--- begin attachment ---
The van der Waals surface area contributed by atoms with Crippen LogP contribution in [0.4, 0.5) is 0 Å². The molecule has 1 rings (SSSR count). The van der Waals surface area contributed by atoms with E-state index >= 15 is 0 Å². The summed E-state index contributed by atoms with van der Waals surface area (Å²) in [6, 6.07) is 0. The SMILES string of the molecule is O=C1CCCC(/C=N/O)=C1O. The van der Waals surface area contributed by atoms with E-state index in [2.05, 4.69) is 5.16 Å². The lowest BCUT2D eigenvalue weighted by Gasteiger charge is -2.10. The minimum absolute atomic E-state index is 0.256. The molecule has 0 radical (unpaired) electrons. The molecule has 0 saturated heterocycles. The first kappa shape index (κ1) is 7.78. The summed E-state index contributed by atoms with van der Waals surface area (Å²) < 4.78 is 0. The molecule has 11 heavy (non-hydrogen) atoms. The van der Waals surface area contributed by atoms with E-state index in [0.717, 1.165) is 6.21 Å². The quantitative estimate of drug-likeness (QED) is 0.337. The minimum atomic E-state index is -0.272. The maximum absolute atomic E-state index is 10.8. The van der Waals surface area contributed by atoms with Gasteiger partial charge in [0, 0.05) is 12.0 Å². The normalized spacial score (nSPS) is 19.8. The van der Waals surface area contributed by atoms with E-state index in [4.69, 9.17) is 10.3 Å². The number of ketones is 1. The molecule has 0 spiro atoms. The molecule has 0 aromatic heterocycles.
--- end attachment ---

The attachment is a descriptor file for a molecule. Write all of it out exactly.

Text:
The van der Waals surface area contributed by atoms with Crippen LogP contribution in [0.4, 0.5) is 0 Å². The molecule has 1 rings (SSSR count). The van der Waals surface area contributed by atoms with E-state index >= 15 is 0 Å². The summed E-state index contributed by atoms with van der Waals surface area (Å²) in [6, 6.07) is 0. The SMILES string of the molecule is O=C1CCCC(/C=N/O)=C1O. The van der Waals surface area contributed by atoms with E-state index in [2.05, 4.69) is 5.16 Å². The lowest BCUT2D eigenvalue weighted by Gasteiger charge is -2.10. The minimum absolute atomic E-state index is 0.256. The molecule has 0 radical (unpaired) electrons. The molecule has 0 saturated heterocycles. The first kappa shape index (κ1) is 7.78. The summed E-state index contributed by atoms with van der Waals surface area (Å²) < 4.78 is 0. The molecule has 11 heavy (non-hydrogen) atoms. The van der Waals surface area contributed by atoms with E-state index in [0.717, 1.165) is 6.21 Å². The quantitative estimate of drug-likeness (QED) is 0.337. The minimum atomic E-state index is -0.272. The maximum absolute atomic E-state index is 10.8. The van der Waals surface area contributed by atoms with Gasteiger partial charge in [0, 0.05) is 12.0 Å². The normalized spacial score (nSPS) is 19.8. The van der Waals surface area contributed by atoms with E-state index in [4.69, 9.17) is 10.3 Å². The number of ketones is 1. The molecule has 0 spiro atoms. The molecule has 0 aromatic heterocycles.